We already know that a public library is a crucial component of any thriving community, but the Salt Lake City Public Library is hoping a new pilot program will make the space even more relevant to locals. The library is planning to be the first ever 24-hour public library, open 7 days a week, in the whole country. But the plan isn't just for local residents hoping to pick up the hot new bestseller around 2 a.m., the pilot program is sponsored by fundraising from the Downtown Alliance to become a destination for homeless teenagers in Salt Lake City.
Salt Lake City does not currently have a youth shelter that can house the young homeless population, as Utah laws prevent anyone under 18 from being away from family members for more than 48 hours. The Salt Lake City Public Library (SLCPL) is hoping that its extended hours, which will be for everyone, will serve as a safe destination. Director of the Downtown Alliance Jason Mathis told SFGate that currently in his home city, "there are not a lot of safe, warm places for homeless youth to go in the evening, and they're a very vulnerable population."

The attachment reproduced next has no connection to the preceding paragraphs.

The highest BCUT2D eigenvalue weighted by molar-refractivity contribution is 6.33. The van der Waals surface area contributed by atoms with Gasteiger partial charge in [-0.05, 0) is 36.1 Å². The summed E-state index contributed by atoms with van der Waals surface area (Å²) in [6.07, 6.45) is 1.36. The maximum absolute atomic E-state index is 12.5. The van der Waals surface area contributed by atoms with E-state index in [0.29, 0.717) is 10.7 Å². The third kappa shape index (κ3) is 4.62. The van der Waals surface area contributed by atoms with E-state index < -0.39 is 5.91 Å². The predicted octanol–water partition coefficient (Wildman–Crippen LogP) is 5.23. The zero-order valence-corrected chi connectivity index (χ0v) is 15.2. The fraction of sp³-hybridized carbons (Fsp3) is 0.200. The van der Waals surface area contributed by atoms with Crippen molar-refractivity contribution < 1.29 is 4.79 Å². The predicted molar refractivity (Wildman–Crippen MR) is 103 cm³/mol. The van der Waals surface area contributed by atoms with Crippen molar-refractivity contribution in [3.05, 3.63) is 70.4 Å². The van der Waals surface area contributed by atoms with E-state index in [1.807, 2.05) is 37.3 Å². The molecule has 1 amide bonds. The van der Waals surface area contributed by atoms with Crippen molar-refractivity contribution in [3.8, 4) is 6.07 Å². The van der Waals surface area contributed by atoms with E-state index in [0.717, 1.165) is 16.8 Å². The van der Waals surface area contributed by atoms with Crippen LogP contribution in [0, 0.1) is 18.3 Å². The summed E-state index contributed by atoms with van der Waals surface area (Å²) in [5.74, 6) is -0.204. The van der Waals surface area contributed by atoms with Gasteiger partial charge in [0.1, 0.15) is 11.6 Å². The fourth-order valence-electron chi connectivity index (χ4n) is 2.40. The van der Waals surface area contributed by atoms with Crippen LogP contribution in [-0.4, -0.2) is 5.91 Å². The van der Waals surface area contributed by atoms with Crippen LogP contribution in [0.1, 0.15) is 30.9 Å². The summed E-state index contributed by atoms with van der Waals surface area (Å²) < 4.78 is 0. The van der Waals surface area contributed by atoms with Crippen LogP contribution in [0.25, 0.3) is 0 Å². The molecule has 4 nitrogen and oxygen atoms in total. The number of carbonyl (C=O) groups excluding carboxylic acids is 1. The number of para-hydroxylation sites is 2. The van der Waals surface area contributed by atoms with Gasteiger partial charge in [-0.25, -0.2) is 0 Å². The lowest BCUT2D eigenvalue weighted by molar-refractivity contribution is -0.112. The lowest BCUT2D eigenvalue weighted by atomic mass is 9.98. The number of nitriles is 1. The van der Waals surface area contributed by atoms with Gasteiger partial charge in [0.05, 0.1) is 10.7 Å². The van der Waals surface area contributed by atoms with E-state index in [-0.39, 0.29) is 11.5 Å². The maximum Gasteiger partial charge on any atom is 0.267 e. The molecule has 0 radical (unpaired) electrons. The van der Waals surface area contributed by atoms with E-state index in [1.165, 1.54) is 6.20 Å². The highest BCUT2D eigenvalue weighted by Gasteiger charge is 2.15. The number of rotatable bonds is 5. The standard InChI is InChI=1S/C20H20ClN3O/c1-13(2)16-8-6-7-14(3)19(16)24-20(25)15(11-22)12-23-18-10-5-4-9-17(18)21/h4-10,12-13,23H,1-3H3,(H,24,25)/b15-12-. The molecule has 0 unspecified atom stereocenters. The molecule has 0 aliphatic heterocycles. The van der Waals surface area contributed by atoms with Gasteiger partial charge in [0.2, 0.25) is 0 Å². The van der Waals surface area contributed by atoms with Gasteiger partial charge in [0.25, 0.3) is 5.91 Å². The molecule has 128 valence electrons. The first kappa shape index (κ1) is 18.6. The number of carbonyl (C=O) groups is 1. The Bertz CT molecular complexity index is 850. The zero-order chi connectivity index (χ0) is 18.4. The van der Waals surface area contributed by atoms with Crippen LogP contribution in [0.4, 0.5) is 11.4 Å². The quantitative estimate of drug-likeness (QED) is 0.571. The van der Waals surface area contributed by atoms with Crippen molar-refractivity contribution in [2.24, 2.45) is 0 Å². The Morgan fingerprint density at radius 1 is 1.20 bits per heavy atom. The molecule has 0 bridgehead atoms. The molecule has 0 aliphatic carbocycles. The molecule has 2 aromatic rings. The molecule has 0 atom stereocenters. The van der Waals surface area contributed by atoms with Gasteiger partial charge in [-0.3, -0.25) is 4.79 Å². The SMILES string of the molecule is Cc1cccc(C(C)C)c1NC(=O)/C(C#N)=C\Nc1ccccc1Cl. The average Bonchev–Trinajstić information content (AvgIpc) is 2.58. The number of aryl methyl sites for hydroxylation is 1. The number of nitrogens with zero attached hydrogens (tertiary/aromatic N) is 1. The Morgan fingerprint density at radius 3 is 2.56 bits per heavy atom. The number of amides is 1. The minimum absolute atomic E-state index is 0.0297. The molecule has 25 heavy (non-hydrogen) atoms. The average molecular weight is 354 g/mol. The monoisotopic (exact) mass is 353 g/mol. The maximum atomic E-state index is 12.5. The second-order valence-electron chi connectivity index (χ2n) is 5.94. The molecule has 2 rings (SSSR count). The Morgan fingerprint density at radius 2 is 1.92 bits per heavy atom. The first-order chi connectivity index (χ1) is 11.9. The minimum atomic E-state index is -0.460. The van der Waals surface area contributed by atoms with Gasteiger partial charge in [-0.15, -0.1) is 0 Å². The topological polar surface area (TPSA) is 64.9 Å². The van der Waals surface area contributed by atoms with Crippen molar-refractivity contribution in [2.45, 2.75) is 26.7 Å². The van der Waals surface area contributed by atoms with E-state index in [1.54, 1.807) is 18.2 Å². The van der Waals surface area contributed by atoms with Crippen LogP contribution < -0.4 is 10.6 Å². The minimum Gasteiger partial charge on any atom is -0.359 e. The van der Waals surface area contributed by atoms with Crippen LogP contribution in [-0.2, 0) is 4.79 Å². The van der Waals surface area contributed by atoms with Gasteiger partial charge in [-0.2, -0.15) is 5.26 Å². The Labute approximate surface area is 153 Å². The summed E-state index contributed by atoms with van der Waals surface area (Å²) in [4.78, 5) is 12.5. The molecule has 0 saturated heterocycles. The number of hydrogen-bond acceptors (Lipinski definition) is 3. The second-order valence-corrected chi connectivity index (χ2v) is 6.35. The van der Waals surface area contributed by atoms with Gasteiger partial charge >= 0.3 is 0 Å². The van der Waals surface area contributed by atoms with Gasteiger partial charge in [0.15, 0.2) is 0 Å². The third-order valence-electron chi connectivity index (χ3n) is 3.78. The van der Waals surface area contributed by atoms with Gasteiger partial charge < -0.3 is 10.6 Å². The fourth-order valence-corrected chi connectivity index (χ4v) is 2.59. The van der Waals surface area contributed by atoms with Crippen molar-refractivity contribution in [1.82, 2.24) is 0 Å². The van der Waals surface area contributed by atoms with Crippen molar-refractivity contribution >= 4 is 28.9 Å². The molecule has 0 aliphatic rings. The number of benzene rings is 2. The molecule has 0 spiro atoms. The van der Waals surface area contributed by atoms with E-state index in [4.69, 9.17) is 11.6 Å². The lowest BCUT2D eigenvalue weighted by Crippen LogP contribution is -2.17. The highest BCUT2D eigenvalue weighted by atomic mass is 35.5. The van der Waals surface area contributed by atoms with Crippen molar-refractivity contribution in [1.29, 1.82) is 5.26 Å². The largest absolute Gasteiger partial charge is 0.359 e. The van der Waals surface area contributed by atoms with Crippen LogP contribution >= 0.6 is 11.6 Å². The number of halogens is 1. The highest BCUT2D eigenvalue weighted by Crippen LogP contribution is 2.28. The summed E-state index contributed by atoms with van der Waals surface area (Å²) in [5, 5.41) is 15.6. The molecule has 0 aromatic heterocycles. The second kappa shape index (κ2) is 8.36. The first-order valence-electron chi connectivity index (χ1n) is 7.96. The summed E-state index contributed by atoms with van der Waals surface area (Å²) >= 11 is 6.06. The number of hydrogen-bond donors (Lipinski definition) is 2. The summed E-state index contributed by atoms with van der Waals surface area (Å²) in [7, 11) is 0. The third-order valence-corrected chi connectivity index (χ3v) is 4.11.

SLCPL executive director John Spears echoed his sentiment, and also pointed out that with these new hours, there would be more programming to bring in all kinds of members of the community, including midnight movie showings and workshops.
Salt Lake City councilwoman Lisa Adams is concerned about all of the questions the new pilot program will raise, saying that it's a "bad idea to pursue." Adams believes the library should extend hours to 11 p.m. or midnight, but not later, fearing the library will become a gathering space for homeless people. Instead, she is pushing the Downtown Alliance to spend its money outside of the library on homeless shelters. However, again, according to Utah law, these shelters would do very little to help homeless youth.
Spears countered Adams' fears, stating that there would be increased security during the late hours.
The library's 24/7 pilot program will last for two years, after which the city and library will research and analyze how the extended hours worked and where to go from there.
Image: Salt Lake City Public Library/Facebook